Photos are here
I installed a 395 R18 5-speed in my S2 when I restored the car. It is a great improvement for
cruising, and the 4th - 5th gear spilt is quite close, making it great for overtaking. It has
a similar first gear, but a lower diff ratio, making it very quick off the line.  I'll run
through the major interfaces.

1 - bell housing to block - bolts straight onto the 1470/1565/1647 block. The input shaft 
for the transaxle fits straight into the bearing in the end of the crank. It also mates 
to the clutch drive disc. Too easy!

2 - clutch release lever - points rearwards instead of down. Removed the roll pins at
the throw-out bearing fork, reoriented, drilled new holes, reinsert pins - not too bad.
Note this lever is much wider than the original, and takes up valuable space for the 
gearshift tube running down the RHS of the engine. The 4-speed bellhousing and clutch
release lever do no fit the 5-speed, because the crown wheel in the 5-speed is much 
bigger. The crown wheel protrudes forward of the bellhousing-to-transaxle mounting face.

3 - throw-out bearing - use R18 

4 - R18 output shafts - too long. Need to remove the output shafts from your 336 
4-speed and fit those inside the crown wheel carrier - no problem. However, these 
shafts are further forward in the car than the original items . This may result 
in more negative camber in your rear wheels. I've got CV joints so I can't quantify 
the effect.

5 - R18 screw-in pieces that hold the diff bearing outer races. These have a 
different seal arrangement onto the output shafts. You need the screw-in pieces 
from your 4-speed box. Luckily they are the same thread, but the R16 doesn't have 
the outer peripheral O-ring like the R18. Use LOTS of sealant on the threads as 
you screws these in. The R18 has a bigger flange for this O-ring, so you may need 
to grind some away to get your roll pins into position.
6 - lower suspension link bracket. It will fit, but you have to grind away some 
additional ribs that grew out the side of the R18 box. Easy stuff!

7 - reverse switch - same place (RH side of trans), same switch

8 - rear cross member - I mimicked the cross member that the rear springs attach to. 
I made it bolt in, and it also helps to support the boot better. The outer ends of 
the cross member sit outboard of the chassis rails, so I had to chop away some 
bodywork, and make new body mounts. A bit fiddly but worth the effort. I made 
sure the rear transaxle mount had two bushes spaced well apart, to stop that dreaded 
S2 engine roll and twitchy rear end feeling I always seemed to have. Make sure the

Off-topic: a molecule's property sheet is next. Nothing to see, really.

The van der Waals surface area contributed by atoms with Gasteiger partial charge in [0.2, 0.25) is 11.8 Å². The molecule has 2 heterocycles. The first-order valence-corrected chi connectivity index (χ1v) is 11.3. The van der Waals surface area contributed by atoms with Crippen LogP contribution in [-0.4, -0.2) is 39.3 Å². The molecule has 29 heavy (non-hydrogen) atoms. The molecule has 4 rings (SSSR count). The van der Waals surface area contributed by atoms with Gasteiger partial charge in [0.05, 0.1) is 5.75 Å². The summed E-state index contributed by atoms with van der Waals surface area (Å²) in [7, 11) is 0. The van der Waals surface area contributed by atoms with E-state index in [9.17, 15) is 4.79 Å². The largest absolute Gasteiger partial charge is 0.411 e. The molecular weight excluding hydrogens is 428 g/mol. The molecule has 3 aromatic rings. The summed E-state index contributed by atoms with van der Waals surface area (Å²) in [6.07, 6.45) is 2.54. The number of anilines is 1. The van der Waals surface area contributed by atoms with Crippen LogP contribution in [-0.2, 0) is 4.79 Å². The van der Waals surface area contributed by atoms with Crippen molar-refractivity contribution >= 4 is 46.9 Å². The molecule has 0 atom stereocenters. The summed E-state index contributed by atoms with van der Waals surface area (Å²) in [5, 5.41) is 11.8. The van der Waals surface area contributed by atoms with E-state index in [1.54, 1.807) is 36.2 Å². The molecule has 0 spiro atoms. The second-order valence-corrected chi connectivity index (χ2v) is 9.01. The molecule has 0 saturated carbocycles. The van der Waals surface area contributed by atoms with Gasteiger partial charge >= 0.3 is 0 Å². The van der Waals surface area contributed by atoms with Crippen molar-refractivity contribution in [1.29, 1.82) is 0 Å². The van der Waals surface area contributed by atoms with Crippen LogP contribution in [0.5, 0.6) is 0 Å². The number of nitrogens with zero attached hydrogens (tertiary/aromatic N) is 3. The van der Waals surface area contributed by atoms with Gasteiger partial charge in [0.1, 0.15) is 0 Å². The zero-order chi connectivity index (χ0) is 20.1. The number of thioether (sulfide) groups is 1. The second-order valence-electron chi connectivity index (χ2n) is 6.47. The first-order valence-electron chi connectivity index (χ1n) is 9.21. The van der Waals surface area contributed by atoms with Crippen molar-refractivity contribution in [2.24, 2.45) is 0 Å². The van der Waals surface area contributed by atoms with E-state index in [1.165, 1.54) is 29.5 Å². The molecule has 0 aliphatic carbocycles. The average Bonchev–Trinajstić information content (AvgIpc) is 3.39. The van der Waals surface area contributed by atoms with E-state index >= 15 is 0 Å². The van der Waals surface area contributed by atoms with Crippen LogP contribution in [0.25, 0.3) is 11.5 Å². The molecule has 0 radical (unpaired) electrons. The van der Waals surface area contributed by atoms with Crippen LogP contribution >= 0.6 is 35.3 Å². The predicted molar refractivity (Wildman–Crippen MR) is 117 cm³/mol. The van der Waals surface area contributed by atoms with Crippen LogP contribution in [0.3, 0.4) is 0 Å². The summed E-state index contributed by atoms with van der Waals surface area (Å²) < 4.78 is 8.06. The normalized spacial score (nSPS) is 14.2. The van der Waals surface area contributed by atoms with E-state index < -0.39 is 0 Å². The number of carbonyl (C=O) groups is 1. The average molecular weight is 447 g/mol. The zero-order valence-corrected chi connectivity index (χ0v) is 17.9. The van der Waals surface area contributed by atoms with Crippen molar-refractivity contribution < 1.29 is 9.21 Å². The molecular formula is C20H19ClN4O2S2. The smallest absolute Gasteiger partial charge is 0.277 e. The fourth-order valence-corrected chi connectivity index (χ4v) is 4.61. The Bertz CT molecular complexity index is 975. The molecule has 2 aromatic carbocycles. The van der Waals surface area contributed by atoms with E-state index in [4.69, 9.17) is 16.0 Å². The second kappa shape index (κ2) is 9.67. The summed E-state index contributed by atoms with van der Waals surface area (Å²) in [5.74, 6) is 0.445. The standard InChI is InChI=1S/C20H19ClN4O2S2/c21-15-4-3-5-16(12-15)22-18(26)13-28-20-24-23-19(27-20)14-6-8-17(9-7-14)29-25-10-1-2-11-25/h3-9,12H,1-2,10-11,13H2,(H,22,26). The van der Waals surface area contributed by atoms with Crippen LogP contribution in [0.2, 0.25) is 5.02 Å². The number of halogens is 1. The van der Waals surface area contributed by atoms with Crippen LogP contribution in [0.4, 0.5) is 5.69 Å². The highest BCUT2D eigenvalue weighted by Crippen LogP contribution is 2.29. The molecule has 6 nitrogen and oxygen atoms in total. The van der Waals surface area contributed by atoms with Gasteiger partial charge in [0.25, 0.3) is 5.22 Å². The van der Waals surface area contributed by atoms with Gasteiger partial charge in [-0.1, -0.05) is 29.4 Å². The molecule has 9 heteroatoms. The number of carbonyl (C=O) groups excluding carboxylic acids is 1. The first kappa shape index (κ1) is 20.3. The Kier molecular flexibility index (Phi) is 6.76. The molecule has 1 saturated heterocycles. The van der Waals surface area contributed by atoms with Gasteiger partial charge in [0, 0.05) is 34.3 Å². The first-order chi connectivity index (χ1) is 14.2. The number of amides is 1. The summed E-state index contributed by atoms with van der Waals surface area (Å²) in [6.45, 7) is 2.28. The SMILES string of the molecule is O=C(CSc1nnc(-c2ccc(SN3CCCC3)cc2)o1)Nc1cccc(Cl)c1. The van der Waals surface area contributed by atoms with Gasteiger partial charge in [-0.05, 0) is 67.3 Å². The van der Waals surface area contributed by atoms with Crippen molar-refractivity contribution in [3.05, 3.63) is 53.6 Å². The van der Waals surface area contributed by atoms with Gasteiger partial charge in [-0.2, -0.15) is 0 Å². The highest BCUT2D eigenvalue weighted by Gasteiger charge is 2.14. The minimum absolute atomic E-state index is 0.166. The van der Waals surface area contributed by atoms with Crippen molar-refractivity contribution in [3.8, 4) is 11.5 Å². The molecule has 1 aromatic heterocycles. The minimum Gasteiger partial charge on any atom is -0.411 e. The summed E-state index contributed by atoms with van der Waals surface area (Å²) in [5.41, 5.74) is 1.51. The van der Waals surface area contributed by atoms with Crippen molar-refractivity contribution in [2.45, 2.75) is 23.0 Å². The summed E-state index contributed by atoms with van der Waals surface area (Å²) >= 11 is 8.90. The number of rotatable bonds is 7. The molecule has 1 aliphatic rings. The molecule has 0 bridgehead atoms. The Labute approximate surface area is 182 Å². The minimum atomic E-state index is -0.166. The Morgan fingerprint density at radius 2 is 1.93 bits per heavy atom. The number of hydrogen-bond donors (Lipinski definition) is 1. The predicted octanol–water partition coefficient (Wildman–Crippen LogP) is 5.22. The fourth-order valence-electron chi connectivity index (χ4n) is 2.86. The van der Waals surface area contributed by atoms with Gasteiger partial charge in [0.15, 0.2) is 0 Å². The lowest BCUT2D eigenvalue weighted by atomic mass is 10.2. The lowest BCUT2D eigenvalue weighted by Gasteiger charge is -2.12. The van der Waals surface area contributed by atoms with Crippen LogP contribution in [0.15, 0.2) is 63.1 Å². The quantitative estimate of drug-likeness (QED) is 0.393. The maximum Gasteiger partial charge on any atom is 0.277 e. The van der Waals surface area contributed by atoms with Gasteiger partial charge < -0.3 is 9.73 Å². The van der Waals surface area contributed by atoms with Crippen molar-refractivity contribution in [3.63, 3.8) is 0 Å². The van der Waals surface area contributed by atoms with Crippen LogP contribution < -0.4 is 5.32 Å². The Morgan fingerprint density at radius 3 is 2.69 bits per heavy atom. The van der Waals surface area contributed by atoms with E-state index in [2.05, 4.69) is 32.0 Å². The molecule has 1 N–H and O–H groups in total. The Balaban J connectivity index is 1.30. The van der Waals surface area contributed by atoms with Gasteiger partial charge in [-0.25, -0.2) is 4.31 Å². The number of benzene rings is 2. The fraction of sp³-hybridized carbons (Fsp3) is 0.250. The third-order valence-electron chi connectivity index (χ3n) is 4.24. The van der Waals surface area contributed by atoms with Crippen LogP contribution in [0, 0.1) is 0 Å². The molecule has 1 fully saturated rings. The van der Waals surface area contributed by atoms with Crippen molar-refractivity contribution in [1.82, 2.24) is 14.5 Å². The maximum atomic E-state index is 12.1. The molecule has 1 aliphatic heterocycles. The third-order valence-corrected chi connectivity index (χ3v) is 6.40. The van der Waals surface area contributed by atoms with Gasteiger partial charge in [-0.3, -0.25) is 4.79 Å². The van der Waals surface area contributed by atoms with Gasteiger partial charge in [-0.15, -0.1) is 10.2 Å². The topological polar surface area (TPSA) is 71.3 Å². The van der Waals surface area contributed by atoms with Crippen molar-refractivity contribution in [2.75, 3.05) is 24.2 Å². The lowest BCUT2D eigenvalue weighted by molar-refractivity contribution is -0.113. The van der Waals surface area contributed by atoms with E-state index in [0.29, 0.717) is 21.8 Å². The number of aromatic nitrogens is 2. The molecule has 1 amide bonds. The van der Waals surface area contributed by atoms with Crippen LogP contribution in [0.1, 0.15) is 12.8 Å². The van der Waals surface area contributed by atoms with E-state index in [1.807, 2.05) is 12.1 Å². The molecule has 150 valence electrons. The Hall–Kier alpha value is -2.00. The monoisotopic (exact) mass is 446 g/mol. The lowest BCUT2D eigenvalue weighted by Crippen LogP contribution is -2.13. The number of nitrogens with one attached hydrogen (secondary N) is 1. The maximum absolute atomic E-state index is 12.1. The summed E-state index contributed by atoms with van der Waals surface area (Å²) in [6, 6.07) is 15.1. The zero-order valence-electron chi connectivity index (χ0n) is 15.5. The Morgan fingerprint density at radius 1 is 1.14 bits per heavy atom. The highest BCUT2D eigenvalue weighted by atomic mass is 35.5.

bushes aren't TOO far outboard, because you'll have no space left to run your exhaust.

9 - speedo drive - I bought an in-line reduction unit, and a few screw in pieces, which 
I then machined to fit into the R18 speedo drive. I went to great trouble to calculate 
the correct ratios to drive the speedo, and failed miserably! I suspect the 780 revs/mile
calibration of the speedo is not right. The speedo runs about 14% slow. However the tacho
confirms that I can cruise at 100km/hr at 3000rpm. This in-line reduction unit cost me 
close to $200 Aussie peso's, the whole transaxle was $100!

10 - gearshift - This was the biggest time consuming exercise. I made a new tube to run 
down the RH side (through the engine mount). In fact I made three before I got it right!
Eventually I ended up with a straight tube, and an engine mount with a much bigger hole 
in it. I also had to fabricate an ugly bracket to attach to the gear shift input shaft. 
This was all very time consuming.

11 - detent between reverse and 1st. Renault don't put reverse below 5th. It's off to 
the left and down. The fun thing is there is no detent between 1-2 slot and reverse. 
I made a block out mechanism at the gear stick which blocks you from pushing the gear 
stick to the far left. You lift the block-out mechanism to get it into reverse. 
This was also a time consuming task. The TCS 5-speed uses a mechanism on the back 
of the transaxle. Someone has it detailed on their website. 

This isn't a weekend exercise, but it is worth doing for a road car. I drive my car 
daily  to work, about 40km. Approx 30km on a freeway and 10km around town. The 5th gear 
is a delight, but could be taller. The R18 overdrive is 0.86. The TCS 5-speed is 0.80 
from memory.